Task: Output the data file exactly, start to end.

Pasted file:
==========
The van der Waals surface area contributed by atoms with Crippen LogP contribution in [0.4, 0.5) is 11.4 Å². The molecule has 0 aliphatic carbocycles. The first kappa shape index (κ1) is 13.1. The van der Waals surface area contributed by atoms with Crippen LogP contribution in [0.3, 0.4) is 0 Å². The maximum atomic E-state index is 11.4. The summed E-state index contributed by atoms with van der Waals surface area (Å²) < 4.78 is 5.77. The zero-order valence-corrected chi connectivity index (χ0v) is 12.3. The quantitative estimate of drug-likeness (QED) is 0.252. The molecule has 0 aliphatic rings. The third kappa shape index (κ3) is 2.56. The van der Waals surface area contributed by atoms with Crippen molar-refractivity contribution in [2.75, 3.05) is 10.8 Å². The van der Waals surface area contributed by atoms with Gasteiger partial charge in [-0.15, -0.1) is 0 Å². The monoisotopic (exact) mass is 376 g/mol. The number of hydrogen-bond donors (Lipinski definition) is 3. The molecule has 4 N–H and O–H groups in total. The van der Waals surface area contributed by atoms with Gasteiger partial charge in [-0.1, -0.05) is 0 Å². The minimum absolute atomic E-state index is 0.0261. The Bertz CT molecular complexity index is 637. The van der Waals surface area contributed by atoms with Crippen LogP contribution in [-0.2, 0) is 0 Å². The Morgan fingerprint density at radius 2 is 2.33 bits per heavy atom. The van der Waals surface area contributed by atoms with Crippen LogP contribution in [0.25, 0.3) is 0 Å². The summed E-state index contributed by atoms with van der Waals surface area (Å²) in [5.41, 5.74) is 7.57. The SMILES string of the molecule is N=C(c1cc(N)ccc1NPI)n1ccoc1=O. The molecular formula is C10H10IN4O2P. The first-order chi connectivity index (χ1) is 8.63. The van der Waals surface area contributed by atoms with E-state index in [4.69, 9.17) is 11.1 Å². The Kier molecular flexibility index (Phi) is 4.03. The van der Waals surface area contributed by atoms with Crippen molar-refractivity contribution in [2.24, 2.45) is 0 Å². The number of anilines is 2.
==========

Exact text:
The van der Waals surface area contributed by atoms with Crippen LogP contribution in [0.4, 0.5) is 11.4 Å². The molecule has 0 aliphatic carbocycles. The first kappa shape index (κ1) is 13.1. The van der Waals surface area contributed by atoms with Crippen LogP contribution in [0.3, 0.4) is 0 Å². The maximum atomic E-state index is 11.4. The summed E-state index contributed by atoms with van der Waals surface area (Å²) < 4.78 is 5.77. The zero-order valence-corrected chi connectivity index (χ0v) is 12.3. The quantitative estimate of drug-likeness (QED) is 0.252. The molecule has 0 aliphatic rings. The third kappa shape index (κ3) is 2.56. The van der Waals surface area contributed by atoms with Crippen molar-refractivity contribution in [2.75, 3.05) is 10.8 Å². The van der Waals surface area contributed by atoms with Gasteiger partial charge in [-0.15, -0.1) is 0 Å². The monoisotopic (exact) mass is 376 g/mol. The number of hydrogen-bond donors (Lipinski definition) is 3. The molecule has 4 N–H and O–H groups in total. The van der Waals surface area contributed by atoms with Gasteiger partial charge in [-0.1, -0.05) is 0 Å². The minimum absolute atomic E-state index is 0.0261. The Bertz CT molecular complexity index is 637. The van der Waals surface area contributed by atoms with Crippen LogP contribution in [-0.2, 0) is 0 Å². The Morgan fingerprint density at radius 2 is 2.33 bits per heavy atom. The van der Waals surface area contributed by atoms with Crippen LogP contribution in [0.25, 0.3) is 0 Å². The summed E-state index contributed by atoms with van der Waals surface area (Å²) in [5.41, 5.74) is 7.57. The SMILES string of the molecule is N=C(c1cc(N)ccc1NPI)n1ccoc1=O. The molecular formula is C10H10IN4O2P. The first-order chi connectivity index (χ1) is 8.63. The van der Waals surface area contributed by atoms with E-state index in [4.69, 9.17) is 11.1 Å². The Kier molecular flexibility index (Phi) is 4.03. The van der Waals surface area contributed by atoms with Crippen molar-refractivity contribution in [2.24, 2.45) is 0 Å². The number of anilines is 2.